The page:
A quick survey of the gospel written by John confirms that he believed in the uniqueness of Jesus and his ability to solve this basic problem. He says of Jesus, 'The true light that gives light to every man was coming into the world.'[4]

Jesus claimed to have come for all people of all races and creeds. He came that people could enter God's kingdom, a spiritual kingdom, and so receive eternal life. This life cannot be earned by good moral behaviour - as if anyone could make themselves good enough for God! Salvation is only given to those who follow God's Son - 'to all who received him, to those who believed in his name, he gave the right to become children of God – children…born of God.'[5]

But this is so exclusive!

To answer this accusation we must investigate who Jesus really is. Detective novels are 'whodunits', whereas the gospels are basically 'whowasits'. John teaches that Jesus is God who came to earth in the flesh: 'The Word became flesh and made his dwelling among us. We have seen his glory, the glory of the One and Only, who came from the Father, full of grace and truth.'[6]

Clearly if this is true, then rejection of God is culpable. And who else is there that can forgive us our sins but God alone? John the Baptist pointed Jesus out to his own followers with the words, 'Look, the Lamb of God, who takes away the sin of the world!',[7] whilst Nathanael declared, 'Rabbi, you are the Son of God; you are the King of Israel.'[8]

This teaching is mind blowing – so big that it is hard to take in. There was a schoolmaster who was teaching a class of ten year olds. One boy asked him, 'Please sir, have you ever seen God?' His reply was precise. 'No, but if I'd lived in Israel 2,000 years ago I could have done.' The four Gospels are records of the evidence that convinced the disciples, with the effect that they were willing to give their lives, literally, to doing what he wanted. Thus John could write towards the end of his Gospel:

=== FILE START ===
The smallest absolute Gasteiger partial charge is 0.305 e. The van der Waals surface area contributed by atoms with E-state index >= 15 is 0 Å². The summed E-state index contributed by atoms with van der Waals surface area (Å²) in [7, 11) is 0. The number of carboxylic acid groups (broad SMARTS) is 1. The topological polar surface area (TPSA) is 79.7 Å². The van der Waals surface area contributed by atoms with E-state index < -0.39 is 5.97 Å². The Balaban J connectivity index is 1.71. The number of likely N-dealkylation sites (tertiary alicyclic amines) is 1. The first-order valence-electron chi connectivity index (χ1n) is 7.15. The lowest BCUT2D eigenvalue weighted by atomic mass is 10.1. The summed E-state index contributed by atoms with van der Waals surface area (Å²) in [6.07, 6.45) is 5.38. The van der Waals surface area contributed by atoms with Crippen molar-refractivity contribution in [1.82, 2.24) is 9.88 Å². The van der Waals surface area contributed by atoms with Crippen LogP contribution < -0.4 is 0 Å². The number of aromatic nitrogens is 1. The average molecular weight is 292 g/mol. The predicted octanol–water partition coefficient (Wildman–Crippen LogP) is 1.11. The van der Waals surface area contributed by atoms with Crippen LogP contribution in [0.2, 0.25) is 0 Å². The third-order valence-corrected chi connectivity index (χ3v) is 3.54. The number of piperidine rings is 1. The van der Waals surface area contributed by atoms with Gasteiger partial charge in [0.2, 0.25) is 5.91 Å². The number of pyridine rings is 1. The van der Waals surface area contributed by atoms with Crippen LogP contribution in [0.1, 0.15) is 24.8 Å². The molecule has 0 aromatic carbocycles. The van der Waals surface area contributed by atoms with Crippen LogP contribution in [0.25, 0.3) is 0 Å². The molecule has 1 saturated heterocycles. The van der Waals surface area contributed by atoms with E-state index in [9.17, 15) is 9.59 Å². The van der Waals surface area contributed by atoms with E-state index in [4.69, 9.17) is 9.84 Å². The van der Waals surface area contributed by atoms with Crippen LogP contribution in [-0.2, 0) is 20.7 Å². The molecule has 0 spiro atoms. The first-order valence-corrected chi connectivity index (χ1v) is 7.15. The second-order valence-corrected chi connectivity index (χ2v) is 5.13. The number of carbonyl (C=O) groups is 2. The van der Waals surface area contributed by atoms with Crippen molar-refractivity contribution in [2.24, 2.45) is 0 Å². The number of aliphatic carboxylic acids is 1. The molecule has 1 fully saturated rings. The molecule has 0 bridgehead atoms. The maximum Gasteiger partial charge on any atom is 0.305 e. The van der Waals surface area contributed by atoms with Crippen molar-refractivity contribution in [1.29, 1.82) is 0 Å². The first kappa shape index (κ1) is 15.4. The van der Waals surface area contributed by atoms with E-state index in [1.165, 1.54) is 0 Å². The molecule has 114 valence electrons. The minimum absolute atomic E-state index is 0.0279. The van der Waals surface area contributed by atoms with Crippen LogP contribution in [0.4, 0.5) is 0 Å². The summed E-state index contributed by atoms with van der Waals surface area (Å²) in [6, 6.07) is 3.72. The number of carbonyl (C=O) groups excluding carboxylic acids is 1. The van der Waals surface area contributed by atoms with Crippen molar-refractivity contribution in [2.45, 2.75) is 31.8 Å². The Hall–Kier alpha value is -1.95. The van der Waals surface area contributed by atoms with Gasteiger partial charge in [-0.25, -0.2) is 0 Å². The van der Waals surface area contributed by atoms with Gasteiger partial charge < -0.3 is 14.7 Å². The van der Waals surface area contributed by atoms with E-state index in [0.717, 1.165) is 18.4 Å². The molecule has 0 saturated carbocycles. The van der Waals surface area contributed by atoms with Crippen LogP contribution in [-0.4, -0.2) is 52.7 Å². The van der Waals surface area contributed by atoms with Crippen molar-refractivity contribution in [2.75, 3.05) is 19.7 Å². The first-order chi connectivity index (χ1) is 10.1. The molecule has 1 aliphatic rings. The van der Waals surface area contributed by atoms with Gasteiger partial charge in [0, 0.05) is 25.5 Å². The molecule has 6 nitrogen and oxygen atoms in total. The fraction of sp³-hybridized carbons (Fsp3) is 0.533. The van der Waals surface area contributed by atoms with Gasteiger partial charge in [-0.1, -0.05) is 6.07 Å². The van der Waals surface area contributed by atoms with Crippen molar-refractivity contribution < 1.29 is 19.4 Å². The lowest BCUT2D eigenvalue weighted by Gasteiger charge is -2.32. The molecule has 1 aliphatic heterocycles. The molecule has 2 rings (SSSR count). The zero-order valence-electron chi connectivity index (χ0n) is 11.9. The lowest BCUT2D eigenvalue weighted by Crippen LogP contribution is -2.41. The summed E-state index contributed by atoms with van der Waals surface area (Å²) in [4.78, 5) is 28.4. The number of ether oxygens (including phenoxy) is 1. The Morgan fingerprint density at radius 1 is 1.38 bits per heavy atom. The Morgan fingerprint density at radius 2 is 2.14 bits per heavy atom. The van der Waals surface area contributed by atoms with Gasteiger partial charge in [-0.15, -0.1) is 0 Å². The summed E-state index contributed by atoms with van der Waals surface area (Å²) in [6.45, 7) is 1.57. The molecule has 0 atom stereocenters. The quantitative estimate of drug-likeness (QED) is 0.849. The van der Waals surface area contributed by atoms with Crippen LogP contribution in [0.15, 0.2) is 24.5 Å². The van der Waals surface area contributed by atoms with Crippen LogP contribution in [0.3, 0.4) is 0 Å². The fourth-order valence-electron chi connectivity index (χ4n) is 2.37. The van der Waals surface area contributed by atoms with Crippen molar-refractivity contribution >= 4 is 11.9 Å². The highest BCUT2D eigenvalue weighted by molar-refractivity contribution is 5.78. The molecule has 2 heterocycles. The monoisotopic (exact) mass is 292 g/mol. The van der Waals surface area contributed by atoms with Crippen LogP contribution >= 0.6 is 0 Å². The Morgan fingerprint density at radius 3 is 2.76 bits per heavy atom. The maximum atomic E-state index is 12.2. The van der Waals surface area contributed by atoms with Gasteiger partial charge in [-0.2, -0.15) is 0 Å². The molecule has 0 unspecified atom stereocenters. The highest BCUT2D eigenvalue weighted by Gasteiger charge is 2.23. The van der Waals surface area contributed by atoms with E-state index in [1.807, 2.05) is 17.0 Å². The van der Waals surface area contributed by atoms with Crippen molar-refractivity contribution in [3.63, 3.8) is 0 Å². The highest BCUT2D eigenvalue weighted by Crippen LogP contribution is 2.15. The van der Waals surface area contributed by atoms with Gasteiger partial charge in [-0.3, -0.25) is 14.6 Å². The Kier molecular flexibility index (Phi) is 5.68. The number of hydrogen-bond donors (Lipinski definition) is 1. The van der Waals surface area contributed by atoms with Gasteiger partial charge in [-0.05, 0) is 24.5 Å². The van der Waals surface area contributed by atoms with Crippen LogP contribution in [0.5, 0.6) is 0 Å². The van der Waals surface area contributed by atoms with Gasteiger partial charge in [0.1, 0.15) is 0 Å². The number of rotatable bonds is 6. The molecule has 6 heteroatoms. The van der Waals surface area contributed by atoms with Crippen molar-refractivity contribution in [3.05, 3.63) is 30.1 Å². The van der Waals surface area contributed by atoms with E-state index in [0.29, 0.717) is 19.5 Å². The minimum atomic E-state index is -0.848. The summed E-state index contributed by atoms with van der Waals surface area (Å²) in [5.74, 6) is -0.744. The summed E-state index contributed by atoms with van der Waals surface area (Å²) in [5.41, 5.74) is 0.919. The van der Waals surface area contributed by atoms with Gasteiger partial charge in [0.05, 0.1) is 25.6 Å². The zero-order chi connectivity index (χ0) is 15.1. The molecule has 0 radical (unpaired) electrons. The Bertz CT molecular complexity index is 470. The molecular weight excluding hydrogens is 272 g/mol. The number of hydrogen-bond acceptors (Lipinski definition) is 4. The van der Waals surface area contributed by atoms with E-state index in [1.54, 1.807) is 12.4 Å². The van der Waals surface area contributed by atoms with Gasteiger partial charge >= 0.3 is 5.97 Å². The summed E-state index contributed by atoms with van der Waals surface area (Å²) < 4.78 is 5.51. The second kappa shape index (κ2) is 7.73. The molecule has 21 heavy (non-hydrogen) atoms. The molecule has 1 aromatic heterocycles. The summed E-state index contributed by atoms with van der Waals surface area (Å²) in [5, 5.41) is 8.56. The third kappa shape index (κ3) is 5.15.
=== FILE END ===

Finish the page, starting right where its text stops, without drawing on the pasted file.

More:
Jesus did many other miraculous signs in the presence of his disciples, which are not recorded in this book. But these are written that you may believe that Jesus is the Christ, the Son of God, and that by believing you may have life in his name.[9]

A good religious man meets jesus

John recounted the conversation that Nicodemus, a highly respected member of the Jewish ruling council, had with Jesus. He recognised that Jesus must at least be some form of prophet.[10] Jesus appeared to cut him short and replied directly, 'I tell you the truth, no-one can see the kingdom of God unless he is born again (or born from above).'[11]

This puzzled Nicodemus, who replied, 'How can a man be born when he is old?'[12] At this stage he had no concept of a spiritual birth (a new beginning), or a spiritual kingdom. Jesus answered him, 'I tell you the truth, no-one can enter the kingdom of God unless he is born of water and of the Spirit.'[13] What did Jesus mean?

It is probable that Jesus was referring to a passage in Ezekiel which foretells the new life God will give to the Jewish people exiled in Babylon.[14] Jesus was clearly teaching that good moral men who are religious leaders need a new beginning! He taught that God's kingdom includes not just Jews but people from all nations. Here he emphasised that there are two necessities for people to be members of this kingdom:

1. They must be born of water

John's Gospel has just emphasised the role of John the Baptist. He called people to repent of their sins, their independence of God, and to demonstrate this by publicly being baptised in water. This open acknowledgement of our need of God and a willingness to let him wash away our sin is still essential for us today.

2. They must be born of the Spirit

If we are to be accepted into God's kingdom then God needs to act. He has promised to put his Spirit in all who truly turn to him. We know that we have his Spirit because we love Jesus and long to be more like him. God gives his Spirit to all of us who have repented of our independence and want to follow Jesus. The proof that we have been pardoned is the growing purity of our lives, the work of God's Holy Spirit.